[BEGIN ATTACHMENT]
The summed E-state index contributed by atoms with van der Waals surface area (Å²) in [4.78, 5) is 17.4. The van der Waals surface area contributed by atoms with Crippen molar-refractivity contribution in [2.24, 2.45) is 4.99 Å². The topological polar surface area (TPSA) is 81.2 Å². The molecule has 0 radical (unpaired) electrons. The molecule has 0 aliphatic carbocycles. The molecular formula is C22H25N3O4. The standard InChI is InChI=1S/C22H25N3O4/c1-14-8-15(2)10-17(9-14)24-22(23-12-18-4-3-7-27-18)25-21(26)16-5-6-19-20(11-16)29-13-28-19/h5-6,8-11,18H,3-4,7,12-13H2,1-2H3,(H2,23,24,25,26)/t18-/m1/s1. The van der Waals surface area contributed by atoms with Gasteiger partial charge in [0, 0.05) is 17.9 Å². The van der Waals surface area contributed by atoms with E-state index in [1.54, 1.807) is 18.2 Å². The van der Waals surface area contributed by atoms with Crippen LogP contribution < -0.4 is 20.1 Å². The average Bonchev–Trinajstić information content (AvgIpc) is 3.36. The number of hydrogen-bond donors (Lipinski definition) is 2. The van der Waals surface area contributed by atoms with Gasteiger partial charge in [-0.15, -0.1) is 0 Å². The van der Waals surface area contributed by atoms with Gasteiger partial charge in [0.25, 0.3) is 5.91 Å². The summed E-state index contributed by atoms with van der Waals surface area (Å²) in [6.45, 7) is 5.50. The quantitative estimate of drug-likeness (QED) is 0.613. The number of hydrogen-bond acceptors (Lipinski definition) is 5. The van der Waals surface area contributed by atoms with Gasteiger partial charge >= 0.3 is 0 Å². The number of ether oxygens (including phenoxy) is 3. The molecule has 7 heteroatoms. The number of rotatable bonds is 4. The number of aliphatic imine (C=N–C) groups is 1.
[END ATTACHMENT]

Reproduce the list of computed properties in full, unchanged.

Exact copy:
The summed E-state index contributed by atoms with van der Waals surface area (Å²) in [4.78, 5) is 17.4. The van der Waals surface area contributed by atoms with Crippen molar-refractivity contribution in [2.24, 2.45) is 4.99 Å². The topological polar surface area (TPSA) is 81.2 Å². The molecule has 0 radical (unpaired) electrons. The molecule has 0 aliphatic carbocycles. The molecular formula is C22H25N3O4. The standard InChI is InChI=1S/C22H25N3O4/c1-14-8-15(2)10-17(9-14)24-22(23-12-18-4-3-7-27-18)25-21(26)16-5-6-19-20(11-16)29-13-28-19/h5-6,8-11,18H,3-4,7,12-13H2,1-2H3,(H2,23,24,25,26)/t18-/m1/s1. The van der Waals surface area contributed by atoms with Gasteiger partial charge in [0, 0.05) is 17.9 Å². The van der Waals surface area contributed by atoms with E-state index in [1.54, 1.807) is 18.2 Å². The van der Waals surface area contributed by atoms with Crippen LogP contribution < -0.4 is 20.1 Å². The average Bonchev–Trinajstić information content (AvgIpc) is 3.36. The number of hydrogen-bond donors (Lipinski definition) is 2. The van der Waals surface area contributed by atoms with Gasteiger partial charge in [-0.15, -0.1) is 0 Å². The van der Waals surface area contributed by atoms with Gasteiger partial charge in [0.25, 0.3) is 5.91 Å². The summed E-state index contributed by atoms with van der Waals surface area (Å²) in [6.45, 7) is 5.50. The quantitative estimate of drug-likeness (QED) is 0.613. The number of hydrogen-bond acceptors (Lipinski definition) is 5. The van der Waals surface area contributed by atoms with Gasteiger partial charge >= 0.3 is 0 Å². The number of ether oxygens (including phenoxy) is 3. The molecule has 7 heteroatoms. The number of rotatable bonds is 4. The number of aliphatic imine (C=N–C) groups is 1.